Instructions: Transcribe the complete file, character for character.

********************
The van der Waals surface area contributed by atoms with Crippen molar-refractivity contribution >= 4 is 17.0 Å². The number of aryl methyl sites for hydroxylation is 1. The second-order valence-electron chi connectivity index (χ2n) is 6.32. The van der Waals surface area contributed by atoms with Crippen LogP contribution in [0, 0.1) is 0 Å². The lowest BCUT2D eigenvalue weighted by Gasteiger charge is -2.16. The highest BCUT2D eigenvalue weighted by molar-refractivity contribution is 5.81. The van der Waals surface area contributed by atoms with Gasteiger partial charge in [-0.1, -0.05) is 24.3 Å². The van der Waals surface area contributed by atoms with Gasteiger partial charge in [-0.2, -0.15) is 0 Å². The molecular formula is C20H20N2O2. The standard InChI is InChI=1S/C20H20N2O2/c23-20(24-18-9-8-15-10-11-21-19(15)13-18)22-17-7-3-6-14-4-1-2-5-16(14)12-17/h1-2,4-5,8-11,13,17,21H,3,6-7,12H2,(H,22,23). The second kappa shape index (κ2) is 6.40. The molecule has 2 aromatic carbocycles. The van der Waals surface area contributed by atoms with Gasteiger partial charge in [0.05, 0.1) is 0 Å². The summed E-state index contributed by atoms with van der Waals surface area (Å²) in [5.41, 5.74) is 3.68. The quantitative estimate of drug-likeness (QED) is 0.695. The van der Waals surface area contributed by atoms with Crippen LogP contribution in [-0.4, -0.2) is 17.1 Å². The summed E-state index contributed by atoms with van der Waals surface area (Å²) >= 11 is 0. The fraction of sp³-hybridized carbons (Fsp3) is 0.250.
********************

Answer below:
The van der Waals surface area contributed by atoms with Crippen molar-refractivity contribution >= 4 is 17.0 Å². The number of aryl methyl sites for hydroxylation is 1. The second-order valence-electron chi connectivity index (χ2n) is 6.32. The van der Waals surface area contributed by atoms with Crippen LogP contribution in [0, 0.1) is 0 Å². The lowest BCUT2D eigenvalue weighted by Gasteiger charge is -2.16. The highest BCUT2D eigenvalue weighted by molar-refractivity contribution is 5.81. The van der Waals surface area contributed by atoms with Gasteiger partial charge in [-0.1, -0.05) is 24.3 Å². The van der Waals surface area contributed by atoms with Gasteiger partial charge in [-0.2, -0.15) is 0 Å². The molecular formula is C20H20N2O2. The standard InChI is InChI=1S/C20H20N2O2/c23-20(24-18-9-8-15-10-11-21-19(15)13-18)22-17-7-3-6-14-4-1-2-5-16(14)12-17/h1-2,4-5,8-11,13,17,21H,3,6-7,12H2,(H,22,23). The second kappa shape index (κ2) is 6.40. The molecule has 2 aromatic carbocycles. The van der Waals surface area contributed by atoms with Gasteiger partial charge in [0.05, 0.1) is 0 Å². The summed E-state index contributed by atoms with van der Waals surface area (Å²) in [5.41, 5.74) is 3.68. The quantitative estimate of drug-likeness (QED) is 0.695. The van der Waals surface area contributed by atoms with Crippen LogP contribution in [-0.4, -0.2) is 17.1 Å². The summed E-state index contributed by atoms with van der Waals surface area (Å²) >= 11 is 0. The fraction of sp³-hybridized carbons (Fsp3) is 0.250.